Wednesday, July 22, 2009

Q: How abt dat? A: No ways!

"hi sharanya! how u? hows evrythng..v shd meet smetime!" read a post on my Facebook wall. I winced when I read this post, cursing my luck for knowing a person that wrote so "badly" and then cursing Facebook for broadcasting this enquiry on all my 200 friends' homepages. How they would poke fun at this post, and how they would think low of me, for having a friend that couldn't even frame a sentence without a spell check error. I do agree that Facebook is an informal platform and nobody expects you to follow all rules of spelling and grammar. But, I thoroughly detest this distortion of the English language. It is painful enough to read people's SMSes rife with grotesque short forms of already short words and now the laziness has infected qwerty users! It's hard to term it laziness even. How can one possibly feel lazy to type a "we" as against a "v"? It's not laziness. It's sheer disregard for the language and its norms.

I have a psychological block against users of this notorious tongue. I get the feeling that these are people who are not confident in their language and use this as a mechanism to conceal their linguistic limitations. Honestly, I find it much harder to read a message that doesn't spell the words the way they are supposed to be! I find it confusing to miss letters in the words that I read. Ironically, the universal essence of communication (in any form) is to ensure that the recipient understands the message. Sigh. I hope I've convinced you to abstain from employing spelling cryptography. Each time you're tempted to use it in the future, think of this post. Think of people like me who would cringe at the usage and deem it to be a sign of lack of sophistication, or worse still, lack of knowledge! If you must know, there are tons of us puritans out there. Now, who wouldn't like to put in a trifle of extra effort, if it means creating a good impression, right?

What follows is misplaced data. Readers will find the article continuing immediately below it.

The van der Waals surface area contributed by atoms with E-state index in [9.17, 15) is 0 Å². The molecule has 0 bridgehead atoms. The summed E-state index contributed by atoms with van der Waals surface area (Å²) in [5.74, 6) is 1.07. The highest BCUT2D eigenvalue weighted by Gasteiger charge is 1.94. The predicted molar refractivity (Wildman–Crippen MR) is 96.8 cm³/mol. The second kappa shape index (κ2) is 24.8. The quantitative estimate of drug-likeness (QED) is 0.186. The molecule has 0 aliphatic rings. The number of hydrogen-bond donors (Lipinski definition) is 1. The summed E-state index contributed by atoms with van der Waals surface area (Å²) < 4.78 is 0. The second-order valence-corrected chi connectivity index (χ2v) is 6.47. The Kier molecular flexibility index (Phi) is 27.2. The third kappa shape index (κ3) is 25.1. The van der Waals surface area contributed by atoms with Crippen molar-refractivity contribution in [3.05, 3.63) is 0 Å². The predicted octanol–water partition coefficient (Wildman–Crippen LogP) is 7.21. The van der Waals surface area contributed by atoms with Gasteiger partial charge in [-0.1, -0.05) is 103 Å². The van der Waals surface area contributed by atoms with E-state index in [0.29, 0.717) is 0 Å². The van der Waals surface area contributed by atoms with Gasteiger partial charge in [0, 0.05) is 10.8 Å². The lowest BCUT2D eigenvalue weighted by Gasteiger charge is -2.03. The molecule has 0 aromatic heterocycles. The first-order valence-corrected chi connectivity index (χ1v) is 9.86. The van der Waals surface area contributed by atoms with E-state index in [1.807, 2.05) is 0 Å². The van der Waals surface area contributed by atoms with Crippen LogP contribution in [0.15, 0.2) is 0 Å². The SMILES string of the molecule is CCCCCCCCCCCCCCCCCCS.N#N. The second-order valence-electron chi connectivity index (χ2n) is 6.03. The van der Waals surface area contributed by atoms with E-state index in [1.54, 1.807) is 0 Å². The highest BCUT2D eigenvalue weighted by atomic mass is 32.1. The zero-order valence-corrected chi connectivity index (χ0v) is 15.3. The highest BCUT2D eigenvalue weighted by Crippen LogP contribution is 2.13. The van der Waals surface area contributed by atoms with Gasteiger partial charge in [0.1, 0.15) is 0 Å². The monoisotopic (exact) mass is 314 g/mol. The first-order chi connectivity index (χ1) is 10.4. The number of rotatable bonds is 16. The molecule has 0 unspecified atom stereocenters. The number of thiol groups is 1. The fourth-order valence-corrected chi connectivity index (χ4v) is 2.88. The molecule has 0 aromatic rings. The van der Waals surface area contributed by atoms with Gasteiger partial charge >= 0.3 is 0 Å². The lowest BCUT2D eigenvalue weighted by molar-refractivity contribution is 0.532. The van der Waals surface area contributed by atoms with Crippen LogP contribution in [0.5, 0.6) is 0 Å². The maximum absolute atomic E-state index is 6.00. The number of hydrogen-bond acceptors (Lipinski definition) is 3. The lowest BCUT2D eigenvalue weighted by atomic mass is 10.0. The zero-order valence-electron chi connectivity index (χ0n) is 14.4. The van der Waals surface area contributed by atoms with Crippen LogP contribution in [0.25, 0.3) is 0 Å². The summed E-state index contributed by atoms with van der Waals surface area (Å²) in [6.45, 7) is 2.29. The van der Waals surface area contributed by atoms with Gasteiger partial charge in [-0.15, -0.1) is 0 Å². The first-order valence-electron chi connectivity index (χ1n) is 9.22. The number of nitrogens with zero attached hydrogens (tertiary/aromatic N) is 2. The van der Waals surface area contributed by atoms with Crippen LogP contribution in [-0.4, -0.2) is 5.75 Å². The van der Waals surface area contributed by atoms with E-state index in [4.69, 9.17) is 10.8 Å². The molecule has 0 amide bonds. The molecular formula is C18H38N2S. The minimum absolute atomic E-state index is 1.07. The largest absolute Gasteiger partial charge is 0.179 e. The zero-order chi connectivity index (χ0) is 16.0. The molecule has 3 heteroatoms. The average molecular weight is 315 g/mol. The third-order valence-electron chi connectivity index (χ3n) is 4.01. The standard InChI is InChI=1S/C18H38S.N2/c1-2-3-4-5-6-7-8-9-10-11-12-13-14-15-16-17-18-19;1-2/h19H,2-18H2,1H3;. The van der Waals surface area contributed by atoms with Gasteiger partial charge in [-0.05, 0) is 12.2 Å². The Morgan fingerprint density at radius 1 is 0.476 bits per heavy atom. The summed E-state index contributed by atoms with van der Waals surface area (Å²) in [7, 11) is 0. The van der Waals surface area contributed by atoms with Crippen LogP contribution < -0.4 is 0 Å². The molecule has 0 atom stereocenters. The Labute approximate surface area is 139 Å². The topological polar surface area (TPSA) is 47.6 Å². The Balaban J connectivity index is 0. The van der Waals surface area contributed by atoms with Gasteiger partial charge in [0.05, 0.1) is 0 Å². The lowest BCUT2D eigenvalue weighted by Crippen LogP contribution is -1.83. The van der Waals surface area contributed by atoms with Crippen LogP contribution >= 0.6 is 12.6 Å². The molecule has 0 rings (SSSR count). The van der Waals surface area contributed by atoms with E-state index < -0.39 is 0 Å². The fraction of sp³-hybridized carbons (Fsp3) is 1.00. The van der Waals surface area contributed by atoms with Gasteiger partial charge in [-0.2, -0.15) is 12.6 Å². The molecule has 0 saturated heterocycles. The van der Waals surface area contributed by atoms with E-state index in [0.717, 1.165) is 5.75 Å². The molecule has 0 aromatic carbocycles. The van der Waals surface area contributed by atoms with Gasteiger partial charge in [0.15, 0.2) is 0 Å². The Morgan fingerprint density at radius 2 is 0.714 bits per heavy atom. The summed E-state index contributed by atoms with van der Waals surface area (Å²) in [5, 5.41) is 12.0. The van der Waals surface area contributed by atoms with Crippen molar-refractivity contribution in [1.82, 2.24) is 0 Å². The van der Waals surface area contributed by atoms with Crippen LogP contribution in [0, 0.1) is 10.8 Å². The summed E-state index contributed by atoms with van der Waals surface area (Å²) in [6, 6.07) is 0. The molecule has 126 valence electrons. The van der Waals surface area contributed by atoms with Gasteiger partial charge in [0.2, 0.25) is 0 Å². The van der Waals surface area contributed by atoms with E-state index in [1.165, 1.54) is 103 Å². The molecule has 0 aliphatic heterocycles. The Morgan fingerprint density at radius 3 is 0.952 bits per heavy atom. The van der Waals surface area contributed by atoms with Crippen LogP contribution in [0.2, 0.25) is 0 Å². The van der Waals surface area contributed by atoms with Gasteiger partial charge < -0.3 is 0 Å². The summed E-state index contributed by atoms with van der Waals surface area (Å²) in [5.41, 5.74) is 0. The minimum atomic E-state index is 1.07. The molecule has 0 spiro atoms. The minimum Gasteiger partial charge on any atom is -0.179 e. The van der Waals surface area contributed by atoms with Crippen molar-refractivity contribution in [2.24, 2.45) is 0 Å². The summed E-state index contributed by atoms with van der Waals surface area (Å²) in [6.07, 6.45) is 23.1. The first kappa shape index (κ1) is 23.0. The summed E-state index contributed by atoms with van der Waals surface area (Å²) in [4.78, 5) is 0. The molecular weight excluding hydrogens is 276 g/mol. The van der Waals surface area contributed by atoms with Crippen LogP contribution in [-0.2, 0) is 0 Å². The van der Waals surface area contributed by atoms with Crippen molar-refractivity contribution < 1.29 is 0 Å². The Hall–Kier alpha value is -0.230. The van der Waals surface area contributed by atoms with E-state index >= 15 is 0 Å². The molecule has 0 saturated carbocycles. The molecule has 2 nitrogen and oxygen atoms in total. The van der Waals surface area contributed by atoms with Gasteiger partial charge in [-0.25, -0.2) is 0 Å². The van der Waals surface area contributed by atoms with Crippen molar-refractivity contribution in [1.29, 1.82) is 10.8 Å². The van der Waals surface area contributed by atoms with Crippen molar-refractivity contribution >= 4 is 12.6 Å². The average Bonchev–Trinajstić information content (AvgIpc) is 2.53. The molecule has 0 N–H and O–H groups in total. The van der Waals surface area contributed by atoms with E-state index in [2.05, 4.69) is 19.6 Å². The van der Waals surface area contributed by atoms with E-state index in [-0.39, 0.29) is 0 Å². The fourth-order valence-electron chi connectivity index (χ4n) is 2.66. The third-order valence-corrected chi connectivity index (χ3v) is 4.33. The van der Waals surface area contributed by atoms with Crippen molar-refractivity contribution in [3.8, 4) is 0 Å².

Finally, a sincere request. Next time you want to say "anyway", say anyway. Please don't say anyways. Its even one less letter to type!


Gowri said...

hehehe 'anyways' :) that's my pet peeve too! Anyway, I'd written a post on this once and one of my classmates from RV, whose English is pretty good and who's into etymology of the language, disagreed with me saying, it's only natural for language to change and evolve. I didn't then, but I tend to agree now. I just wonder how much longer before the sms lingo gets formally included into the English vocabulary. Accept it Charu, it's going to happen soon!

Charu said...

I do agree Gowri. It is indeed a sign of change. And technology is to blame for this change. No doubt. I'm simply trying to do my bit to discourage a change that, if not deprecated at this stage, might creep into our newspapers and novels.
If you look at the evolution of the English language over the centuries, you will see the inclusion of a multitude of words and expressions from world languages like French, German, Sanskrit and so on. Additionally, there have been structural differences in the way sentences are framed or spoken. But, seldom have we seen changes that disturb the foundation of the language itself. And this "sms lingo", I'm afraid, is one of those. Not a good sign.

BG said...

ಅದಿಕ್ಕೆ ನಾನು ಹೀಗೆ ಬರೆಯುವುದು. ತಲೆ ನೋವು ಇಲ್ಲ.

ScrewLoose said...

Excellent post Charlie... I remember having read quite some time back that one of either Oxford or Cambridge had decided to allow sms lingo to be used by students in examinations. This by the guys who are known to be the fanatically snobbish about the english language. I agree with a lot of the observations, but don't have anything against it. It is human nature to take the easy way out - all the time.

Peace out!

Charu said...

@BG: :) Smart! That's a clean way out.

@AA: Now that's one of my nightmares coming true! Of course, you're right about the reasoning behind the phenomenon. But, I need some muscle power in this "war". Gowri and you were strong candidates! Alas!